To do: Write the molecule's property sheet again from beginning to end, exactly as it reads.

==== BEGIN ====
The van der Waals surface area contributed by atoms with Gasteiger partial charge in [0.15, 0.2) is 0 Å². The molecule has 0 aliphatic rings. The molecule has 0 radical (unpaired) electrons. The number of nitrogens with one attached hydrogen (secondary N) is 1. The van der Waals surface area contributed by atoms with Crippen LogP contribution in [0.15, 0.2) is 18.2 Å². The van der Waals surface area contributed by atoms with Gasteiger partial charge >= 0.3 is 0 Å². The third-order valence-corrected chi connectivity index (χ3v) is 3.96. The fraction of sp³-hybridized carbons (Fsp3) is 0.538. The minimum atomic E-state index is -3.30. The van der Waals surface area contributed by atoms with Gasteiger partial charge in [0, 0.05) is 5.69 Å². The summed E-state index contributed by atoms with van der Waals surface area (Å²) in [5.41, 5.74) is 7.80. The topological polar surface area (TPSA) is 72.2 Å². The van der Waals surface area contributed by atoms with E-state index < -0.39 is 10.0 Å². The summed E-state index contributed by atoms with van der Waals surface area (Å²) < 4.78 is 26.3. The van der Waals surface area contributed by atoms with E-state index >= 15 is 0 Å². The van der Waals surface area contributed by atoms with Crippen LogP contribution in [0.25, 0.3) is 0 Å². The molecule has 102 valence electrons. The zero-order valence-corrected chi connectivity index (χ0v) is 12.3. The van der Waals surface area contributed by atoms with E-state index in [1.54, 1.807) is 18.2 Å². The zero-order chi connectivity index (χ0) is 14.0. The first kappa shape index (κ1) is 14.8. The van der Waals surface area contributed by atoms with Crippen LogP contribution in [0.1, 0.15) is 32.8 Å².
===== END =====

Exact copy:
The van der Waals surface area contributed by atoms with Gasteiger partial charge in [0.15, 0.2) is 0 Å². The molecule has 0 aliphatic rings. The molecule has 0 radical (unpaired) electrons. The number of nitrogens with one attached hydrogen (secondary N) is 1. The van der Waals surface area contributed by atoms with Crippen LogP contribution in [0.15, 0.2) is 18.2 Å². The van der Waals surface area contributed by atoms with Gasteiger partial charge >= 0.3 is 0 Å². The third-order valence-corrected chi connectivity index (χ3v) is 3.96. The fraction of sp³-hybridized carbons (Fsp3) is 0.538. The minimum atomic E-state index is -3.30. The van der Waals surface area contributed by atoms with Gasteiger partial charge in [0, 0.05) is 5.69 Å². The summed E-state index contributed by atoms with van der Waals surface area (Å²) in [5.41, 5.74) is 7.80. The topological polar surface area (TPSA) is 72.2 Å². The van der Waals surface area contributed by atoms with E-state index < -0.39 is 10.0 Å². The summed E-state index contributed by atoms with van der Waals surface area (Å²) < 4.78 is 26.3. The van der Waals surface area contributed by atoms with E-state index >= 15 is 0 Å². The van der Waals surface area contributed by atoms with Crippen LogP contribution in [0.25, 0.3) is 0 Å². The molecule has 102 valence electrons. The zero-order valence-corrected chi connectivity index (χ0v) is 12.3. The van der Waals surface area contributed by atoms with E-state index in [1.54, 1.807) is 18.2 Å². The zero-order chi connectivity index (χ0) is 14.0. The first kappa shape index (κ1) is 14.8. The van der Waals surface area contributed by atoms with Crippen LogP contribution in [0.1, 0.15) is 32.8 Å².